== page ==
Suppose it’s an extremely busy day at work. You’ve got a pile of paperwork to process, or a long list of customers to contact or visit, or many service calls to make, or a huge project to tackle. You’re going about your day, trying to get as much as possible accomplished and to do a good job at it. Suddenly a customer arrives and approaches you with a scowl on his or her face, pointing out that an error had been made the previous day which created all sorts of problems for many people, and blaming you and/or your employees for having made the error. Your customer shouts, “What am I paying you for, if you're going to make mistakes that screw everything up?” Several of your employees and other customers are standing around, watching this scene. You know that the error wasn’t yours, because it involved a piece of work that another company had performed. You feel angry over having been accused of something you didn’t do, humiliated over having been dressed down in the open work space, disrespected because you have been a conscientious service provider who always tries to do your best, and disappointed to learn that the other company responsible for the error knows about it but has not owned up to it. What do you do?
Let’s look at your options:
1.Shouting back at your customer that it wasn’t your error.
2.Remaining silent, but slamming things around to show your anger.
3.Apologizing to your customer just to keep the peace and hoping the incident will blow over quickly.
4.Looking your customer in the eye (respectfully), acknowledging that an error had been made, and stating that you will do whatever is necessary to correct the problem. (If, in fact, you or your employees were responsible for the error, this straightforward approach is the most effective way to maintain your customer's respect despite the error. Depending on the nature of the error, you may want to offer the customer an add-on or a discount to compensate his or her for the inconvenience the error caused. For now, though, let's stick with the situation in which the error was not the fault of either you or one of your employees).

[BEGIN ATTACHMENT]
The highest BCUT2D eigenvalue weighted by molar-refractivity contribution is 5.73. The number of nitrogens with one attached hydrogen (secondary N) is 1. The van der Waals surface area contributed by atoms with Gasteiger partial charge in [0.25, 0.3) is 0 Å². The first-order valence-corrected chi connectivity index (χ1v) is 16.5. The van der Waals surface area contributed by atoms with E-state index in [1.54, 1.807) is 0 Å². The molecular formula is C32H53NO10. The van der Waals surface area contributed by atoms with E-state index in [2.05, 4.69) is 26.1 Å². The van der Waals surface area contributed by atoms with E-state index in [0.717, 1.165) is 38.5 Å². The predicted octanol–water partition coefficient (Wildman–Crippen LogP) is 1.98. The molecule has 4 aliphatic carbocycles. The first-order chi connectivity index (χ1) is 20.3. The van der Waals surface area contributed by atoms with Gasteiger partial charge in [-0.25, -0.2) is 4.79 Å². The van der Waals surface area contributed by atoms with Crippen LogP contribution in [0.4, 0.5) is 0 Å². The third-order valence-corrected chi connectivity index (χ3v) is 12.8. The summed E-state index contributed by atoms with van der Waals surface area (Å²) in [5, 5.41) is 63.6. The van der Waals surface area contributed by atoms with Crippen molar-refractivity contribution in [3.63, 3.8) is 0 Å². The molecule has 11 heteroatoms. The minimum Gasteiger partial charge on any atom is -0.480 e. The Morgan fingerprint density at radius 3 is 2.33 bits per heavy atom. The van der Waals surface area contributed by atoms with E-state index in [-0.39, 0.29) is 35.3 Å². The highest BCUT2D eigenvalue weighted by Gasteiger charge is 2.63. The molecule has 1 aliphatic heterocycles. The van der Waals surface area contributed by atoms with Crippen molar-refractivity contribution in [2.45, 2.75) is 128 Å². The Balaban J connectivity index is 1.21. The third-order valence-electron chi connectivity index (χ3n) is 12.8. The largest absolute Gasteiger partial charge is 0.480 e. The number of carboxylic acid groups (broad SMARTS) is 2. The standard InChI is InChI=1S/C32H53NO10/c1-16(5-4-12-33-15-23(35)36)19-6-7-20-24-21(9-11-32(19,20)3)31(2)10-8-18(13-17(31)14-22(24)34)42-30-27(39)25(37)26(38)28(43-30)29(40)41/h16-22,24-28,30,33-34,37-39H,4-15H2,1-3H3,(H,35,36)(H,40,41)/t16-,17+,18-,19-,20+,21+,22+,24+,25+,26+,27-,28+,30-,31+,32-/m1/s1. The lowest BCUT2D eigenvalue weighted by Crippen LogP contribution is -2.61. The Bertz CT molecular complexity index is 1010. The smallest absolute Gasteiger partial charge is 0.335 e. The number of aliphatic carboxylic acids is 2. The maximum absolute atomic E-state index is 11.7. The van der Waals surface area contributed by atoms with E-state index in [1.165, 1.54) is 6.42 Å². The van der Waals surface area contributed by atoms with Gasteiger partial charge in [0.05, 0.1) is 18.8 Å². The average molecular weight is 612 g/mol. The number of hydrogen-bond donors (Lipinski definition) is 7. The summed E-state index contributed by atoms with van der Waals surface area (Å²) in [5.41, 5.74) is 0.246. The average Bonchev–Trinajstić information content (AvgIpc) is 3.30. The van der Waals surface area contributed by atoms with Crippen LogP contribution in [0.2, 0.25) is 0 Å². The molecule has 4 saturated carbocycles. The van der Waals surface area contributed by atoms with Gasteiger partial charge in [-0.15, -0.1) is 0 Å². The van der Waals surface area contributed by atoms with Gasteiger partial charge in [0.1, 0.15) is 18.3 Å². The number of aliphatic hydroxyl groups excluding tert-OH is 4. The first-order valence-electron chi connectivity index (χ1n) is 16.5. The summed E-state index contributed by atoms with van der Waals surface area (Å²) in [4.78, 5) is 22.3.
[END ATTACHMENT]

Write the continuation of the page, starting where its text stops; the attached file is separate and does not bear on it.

Option 1 might cost you the job and future work with that customer. Option 2 will perpetuate your customer’s current impression that you are irresponsible. If you follow Option 3, you will ignore your own feelings about the situation, running the risk that they will “come out sideways” some time in the future.
Your best bet is Option 4, because it will not fuel your customer’s current anger and it leaves the door open for you to express your feelings about the situation later. When things have cooled down, you will be able to speak with your customer privately, empathize with his or her anger over the error, and express your surprise over having been blamed because the error wasn’t yours. If you do this respectfully, you can set the record straight and maybe even get an apology from the customer! It’s possible that in the future he or she will think twice about how to handle situations in which errors have been discovered.